Traffic Has No Redeeming Factor
What does all this have to do with atheism? Sitting in traffic must be one of the most self-consciously soul-destroying activities common to modern man. Think about it. Some activities are soul-crushing over time, but because they bring temporary distraction and pleasure, the agent may not be fully aware of the harmful effects.
For example, the person who spends seven hours a day looking at screens for entertainment is probably unaware he is becoming less human each day, but he is at least having a good time doing it. On the other hand, some activities are difficult or seem like a waste of time, but you trust they are leading to a good end. I do hate jogging, but I am confident I’m healthier for doing it.
But sitting in traffic is not like these things. Unlike other difficult but rewarding necessities of life, it is hard to see the redeeming quality of a journey that takes twice as long as it should. And no one has ever been deceived by the amusement or indulgence of traffic. Everyone is fully aware that something bad is happening here, even if we don’t reflect on just how bad it is.
As anecdotal evidence, whenever I tell someone that sitting in traffic is soul-destroying, no one yet has charged me with gross exaggeration. Judging by their faces, a skeptical thought may initially cross their mind — “this is just hyperbole” — but then, after a quick second thought, they nod in defeated agreement.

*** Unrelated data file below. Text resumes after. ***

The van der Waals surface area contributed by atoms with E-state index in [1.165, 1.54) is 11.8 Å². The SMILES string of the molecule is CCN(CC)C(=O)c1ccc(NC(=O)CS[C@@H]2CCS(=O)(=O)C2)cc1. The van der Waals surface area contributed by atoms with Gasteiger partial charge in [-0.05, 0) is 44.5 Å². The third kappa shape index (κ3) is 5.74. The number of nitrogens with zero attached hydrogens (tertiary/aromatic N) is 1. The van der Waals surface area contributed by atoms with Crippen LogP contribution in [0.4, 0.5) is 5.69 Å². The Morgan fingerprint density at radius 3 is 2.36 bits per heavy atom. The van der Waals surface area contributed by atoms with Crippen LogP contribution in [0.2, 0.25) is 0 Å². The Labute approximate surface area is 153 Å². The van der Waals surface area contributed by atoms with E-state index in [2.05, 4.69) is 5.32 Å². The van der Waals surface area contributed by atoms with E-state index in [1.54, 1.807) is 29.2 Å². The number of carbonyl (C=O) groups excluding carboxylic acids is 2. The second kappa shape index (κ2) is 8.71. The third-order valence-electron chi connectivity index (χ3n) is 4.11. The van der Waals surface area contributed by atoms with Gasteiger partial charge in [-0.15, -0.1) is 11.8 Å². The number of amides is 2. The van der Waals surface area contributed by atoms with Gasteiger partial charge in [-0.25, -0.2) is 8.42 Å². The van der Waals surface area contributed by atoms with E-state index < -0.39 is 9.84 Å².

Questioning the Problem of Evil
The most notoriously intractable problem for classical theism is the problem of evil. Normally, this criticism is expressed on a grand scale. How can a good God permit Hitler and the Holocaust? Or it trades in the smaller but still tragic experiences. How can God allow the death of this child? Although I think it is incoherent for an atheist to raise the problem of evil, as a theist, I can understand and feel its force.
As for the more ordinary, quotidian evils of life, though, the philosophy textbooks should add into their chapter on the problem of evil a subsection on traffic. There’s just something dreadful about spending one’s life this way, day in and day out.
Sitting in the middle of a downtown highway in triple-degree heat, removed as far as possible from natural beauty and wonder, surrounded by nothing but a concrete jungle and an endless sea of vehicles hitting gas and brake (the one as hard and fast as the other), I have questioned not so much the existence as the goodness of God. I know of no better reflection of the disenchantment of the modern world than a traffic jam.
In another film, “Falling Down” (1993), the opening scene portrays what can happen when a traffic jam triggers an angry and frustrated person. This character abandoned his car on the highway-turned-parking lot and went on a violent rampage in a nearby convenience store.